last to speak, in action he was the last to come on the field, and the first to leave if defeated; yet he had the reputation among all his people of being the wisest and bravest. That he was the wisest has never been denied; that he was the bravest has never been proved. But, take him for all in all, he exercised an influence never equaled by any savage of our time, when we take into consideration the fact that the Apaches acknowledge no chiefs, and obey no orders from any source. They constitute a pure democracy, in which every man is the equal of every other. Each is sovereign in his own right as a warrior, and disclaims all allegiance. But this subject will be treated at length in another portion of this work.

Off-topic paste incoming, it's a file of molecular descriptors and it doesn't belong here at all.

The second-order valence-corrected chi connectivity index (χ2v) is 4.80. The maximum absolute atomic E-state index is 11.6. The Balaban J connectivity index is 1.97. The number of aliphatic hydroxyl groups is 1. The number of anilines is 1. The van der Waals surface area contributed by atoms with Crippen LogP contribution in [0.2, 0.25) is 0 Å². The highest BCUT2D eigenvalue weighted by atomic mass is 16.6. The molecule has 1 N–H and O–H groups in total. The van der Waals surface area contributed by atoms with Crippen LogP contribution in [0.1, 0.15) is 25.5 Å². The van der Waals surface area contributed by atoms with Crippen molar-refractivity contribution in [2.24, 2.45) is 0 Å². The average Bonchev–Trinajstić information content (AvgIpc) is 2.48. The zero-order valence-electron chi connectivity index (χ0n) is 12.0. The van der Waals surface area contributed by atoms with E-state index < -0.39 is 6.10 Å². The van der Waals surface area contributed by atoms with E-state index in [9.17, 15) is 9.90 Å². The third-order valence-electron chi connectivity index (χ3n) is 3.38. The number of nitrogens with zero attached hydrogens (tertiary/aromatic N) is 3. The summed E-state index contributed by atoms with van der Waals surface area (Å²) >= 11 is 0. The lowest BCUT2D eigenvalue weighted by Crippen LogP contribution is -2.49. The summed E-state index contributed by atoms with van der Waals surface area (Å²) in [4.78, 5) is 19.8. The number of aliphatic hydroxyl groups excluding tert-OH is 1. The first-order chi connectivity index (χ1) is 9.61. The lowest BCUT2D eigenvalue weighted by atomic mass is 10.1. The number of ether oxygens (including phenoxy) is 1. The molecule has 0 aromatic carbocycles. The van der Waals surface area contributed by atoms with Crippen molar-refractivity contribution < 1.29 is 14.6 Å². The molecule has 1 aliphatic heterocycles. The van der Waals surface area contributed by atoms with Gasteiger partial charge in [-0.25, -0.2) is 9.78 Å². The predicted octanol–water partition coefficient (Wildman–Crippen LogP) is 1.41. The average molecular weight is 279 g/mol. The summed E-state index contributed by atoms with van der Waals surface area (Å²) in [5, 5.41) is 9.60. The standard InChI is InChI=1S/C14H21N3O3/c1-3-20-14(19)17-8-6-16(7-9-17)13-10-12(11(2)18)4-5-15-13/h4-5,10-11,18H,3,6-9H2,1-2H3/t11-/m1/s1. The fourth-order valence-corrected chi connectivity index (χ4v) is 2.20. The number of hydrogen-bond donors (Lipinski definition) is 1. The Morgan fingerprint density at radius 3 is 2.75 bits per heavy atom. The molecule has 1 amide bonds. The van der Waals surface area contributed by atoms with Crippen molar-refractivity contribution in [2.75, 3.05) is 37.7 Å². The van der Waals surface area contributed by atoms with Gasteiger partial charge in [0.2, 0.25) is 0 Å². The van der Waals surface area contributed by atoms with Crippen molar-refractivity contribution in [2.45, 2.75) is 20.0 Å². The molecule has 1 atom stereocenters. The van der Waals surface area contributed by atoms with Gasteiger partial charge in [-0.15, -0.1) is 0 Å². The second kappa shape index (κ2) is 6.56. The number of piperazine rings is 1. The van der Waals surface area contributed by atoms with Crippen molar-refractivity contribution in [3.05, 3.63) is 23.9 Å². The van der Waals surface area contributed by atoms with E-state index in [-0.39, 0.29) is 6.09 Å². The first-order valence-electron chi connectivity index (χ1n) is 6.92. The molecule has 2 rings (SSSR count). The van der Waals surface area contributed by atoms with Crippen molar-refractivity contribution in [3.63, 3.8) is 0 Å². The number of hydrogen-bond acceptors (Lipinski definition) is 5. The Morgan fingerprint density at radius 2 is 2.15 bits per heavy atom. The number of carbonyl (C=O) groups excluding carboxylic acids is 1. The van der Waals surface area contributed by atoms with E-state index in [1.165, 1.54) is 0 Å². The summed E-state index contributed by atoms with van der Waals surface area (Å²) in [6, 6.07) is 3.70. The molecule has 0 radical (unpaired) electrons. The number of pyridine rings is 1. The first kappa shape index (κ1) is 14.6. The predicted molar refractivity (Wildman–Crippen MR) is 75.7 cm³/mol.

The life of Mangas Colorado, if it could be ascertained, would be a tissue of the most extensive and afflicting revelations, the most atrocious cruelties, the most vindictive revenges, and widespread injuries ever perpetrated by an American Indian. We read with sensations of horror the dreadful massacre at Schenectady, the bloody deeds at Wyoming, the cruelties of Proctor's savage allies, and others of like character; but they sink into absolute insignificance beside the acts of Mangas Colorado, running through a series of fifty years, for Mangas was fully seventy when sent to his last account. The northern portions of Chihuahua and Sonora, large tracts of Durango, the whole of Arizona, and a very considerable part of New Mexico, were laid waste, ravished, destroyed by this man and his followers. A strip of country twice as large as all California was rendered almost houseless, unproductive, uninhabitable by his active and uncompromising hostility. Large and flourishing towns were depopulated and ruined. Vast ranches, such as that of Barbacomori and San Bernardino, once teem-